Thursday, August 25, 2011

High And Dry

I don't remember the first time I heard this song. My cousin was very into Radiohead (and so was my sister for a while), and I was at an age where whatever he thought was good music was fine in my book; I'd followed him into Oasis and that had turned out brilliantly. Then I heard this song, and all of a sudden it was my own, like the birth of something; I didn't need him anymore. I'd always loved music and felt pretty confident doing my own thing (oblivious in standard three to the fact that no-one else gave a shit about the sixties and seventies when I was getting down to Kool FM 24/7. It was actually under threat for a while and you had to call up and register your support - yeah, I was there, with all the cats and chicks), but I felt so strongly about this song, every time I heard it, that all of a sudden music and I had our own thing, and I've felt like that ever since; confident in what I like, and what I don't, and completely affected by what I hear. Years later I read that Thom Yorke hated the song and said it was for people who don't really get their other music (Wikipedia says the band thought it sounded like a Rod Stewart song - ouch!), and I was mortified, and pretended it wasn't my favourite Radiohead song. They were my favourite band at the time, and I felt as if the cock had just crowed. But I don't feel that way anymore. I understand what he meant, and I know it's not his best work. But while he thinks its pop-ness is its weakness, I think it's why I and so many other people feel so strongly about it; pop music does that to people - it's emotional music, even if that means it can be basic. I recognise that Radiohead's other work is far superior, but when I listen to it I'm not personally moved by it; it's more like a technical appreciation of a genius I can't completely relate to, except on a lyrical level, and I like to be moved. I know The Bends is not one of Radiohead's better albums, too, not making the contribution to music their later albums like Kid A did, but I still love it, too; most of their others transcend time, a bit like some of Hendrix and Helter Skelter, which is amazing, but I like how The Bends sounds just like 1995/1996, when I first heard it. I suppose in reclaiming it after the cock crowed on me, the song became more meaningful in that I didn't need Thom Yorke's or anyone else's blessing (yes I threw salt over my shoulder). I love this song. When I hear it, I feel like I'm drifting on unseen hands; a bit like I'm crowd-surfing but I can't see the people below me, just the ceiling, but I know I'm being held up by people. I don't feel entirely easy; the song has a melancholy about it, and the lyrics are mournful, but I don't feel unhappy either. It reminds me of being on my bed at my old house in Avondale, and of lying in the sun at the top of the hill at the dog exercise area near my parents' looking at the sky with Oscar sniffing in the bushes nearby, and of singing along drunkenly to my lovely soon-to-be-wed cousin playing it on his guitar while tears rolled shamelessly down my face. It made me feel acutely how lonely I was, but also that I was surrounded by people (sometimes the people round made me feel even more lonely but not in this case; I just felt separate, and like I was waiting).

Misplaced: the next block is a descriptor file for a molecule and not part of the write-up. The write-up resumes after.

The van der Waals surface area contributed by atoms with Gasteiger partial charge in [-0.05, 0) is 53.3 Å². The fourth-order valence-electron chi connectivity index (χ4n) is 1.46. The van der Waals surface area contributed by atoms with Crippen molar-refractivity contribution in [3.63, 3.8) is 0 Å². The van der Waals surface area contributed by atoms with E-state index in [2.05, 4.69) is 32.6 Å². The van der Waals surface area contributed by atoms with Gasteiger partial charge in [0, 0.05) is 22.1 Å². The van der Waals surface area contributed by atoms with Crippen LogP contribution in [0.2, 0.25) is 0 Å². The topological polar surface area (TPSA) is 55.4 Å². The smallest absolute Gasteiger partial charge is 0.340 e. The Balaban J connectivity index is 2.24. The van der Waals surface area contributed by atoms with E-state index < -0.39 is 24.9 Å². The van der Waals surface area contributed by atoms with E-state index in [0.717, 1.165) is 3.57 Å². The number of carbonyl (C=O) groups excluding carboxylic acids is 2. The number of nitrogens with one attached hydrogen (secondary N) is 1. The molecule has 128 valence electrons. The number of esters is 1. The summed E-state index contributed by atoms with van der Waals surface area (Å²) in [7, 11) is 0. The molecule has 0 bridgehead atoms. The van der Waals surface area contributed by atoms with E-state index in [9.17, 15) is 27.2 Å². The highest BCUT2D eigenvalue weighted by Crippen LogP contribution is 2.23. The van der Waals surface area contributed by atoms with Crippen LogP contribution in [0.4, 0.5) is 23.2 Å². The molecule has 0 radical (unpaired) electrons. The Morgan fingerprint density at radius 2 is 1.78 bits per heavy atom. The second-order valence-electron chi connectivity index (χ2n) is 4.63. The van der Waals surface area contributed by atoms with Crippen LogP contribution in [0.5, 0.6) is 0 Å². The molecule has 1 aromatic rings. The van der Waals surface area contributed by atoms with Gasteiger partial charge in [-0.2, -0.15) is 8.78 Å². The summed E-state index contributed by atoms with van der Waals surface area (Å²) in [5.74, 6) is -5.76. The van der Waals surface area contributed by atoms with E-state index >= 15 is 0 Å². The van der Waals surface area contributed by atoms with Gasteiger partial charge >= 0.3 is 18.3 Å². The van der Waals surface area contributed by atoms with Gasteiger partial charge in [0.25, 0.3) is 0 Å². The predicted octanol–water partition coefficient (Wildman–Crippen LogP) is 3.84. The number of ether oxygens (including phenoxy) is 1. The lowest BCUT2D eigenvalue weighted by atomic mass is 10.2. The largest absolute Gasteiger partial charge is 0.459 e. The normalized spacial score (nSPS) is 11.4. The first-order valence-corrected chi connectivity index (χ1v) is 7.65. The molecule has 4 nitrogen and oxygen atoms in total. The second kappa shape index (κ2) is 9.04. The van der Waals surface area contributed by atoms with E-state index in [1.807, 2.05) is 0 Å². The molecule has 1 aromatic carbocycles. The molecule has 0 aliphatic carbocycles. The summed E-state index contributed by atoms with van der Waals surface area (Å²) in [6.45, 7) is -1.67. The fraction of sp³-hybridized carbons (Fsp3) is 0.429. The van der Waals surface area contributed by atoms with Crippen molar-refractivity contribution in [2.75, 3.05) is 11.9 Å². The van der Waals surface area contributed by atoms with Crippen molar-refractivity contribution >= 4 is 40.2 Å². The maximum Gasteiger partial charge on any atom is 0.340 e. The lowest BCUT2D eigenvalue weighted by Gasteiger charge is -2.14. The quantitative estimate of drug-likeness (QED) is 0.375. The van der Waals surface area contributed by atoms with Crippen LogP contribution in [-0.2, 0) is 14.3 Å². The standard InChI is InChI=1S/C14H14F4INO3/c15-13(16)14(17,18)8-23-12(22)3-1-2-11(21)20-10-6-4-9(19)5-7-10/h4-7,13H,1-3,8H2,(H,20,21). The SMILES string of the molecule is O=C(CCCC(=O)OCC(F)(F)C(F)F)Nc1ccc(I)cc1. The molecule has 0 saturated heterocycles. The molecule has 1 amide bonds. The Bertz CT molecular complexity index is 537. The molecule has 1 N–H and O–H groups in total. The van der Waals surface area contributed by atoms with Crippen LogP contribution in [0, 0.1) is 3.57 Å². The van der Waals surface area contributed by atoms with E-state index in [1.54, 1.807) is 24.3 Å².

I wonder if I would be disdainful of someone who liked my hideous old poetry (I use the term very loosely) - not that I think Thom Yorke would be disdainful of me for liking High And Dry. Maybe I would. Or maybe I'd think they saw something that I was too close to see; I remember once reading or seeing Springsteen say that once you release a song (or any art - I don't know if he said that or I thought it) that it's not yours anymore; people will do what they like to it and that's part of it. It's a lot like the relationship between reader and writer, and reader also being writer (I think Jeanette Winterson talks about it).

Anyway, just wanted to write about something nicer than phlegm and clammy feet. Gross. Take that and make it your own.

PS I can't decide what I think their best song is, but this one is up there.

No comments:

Post a Comment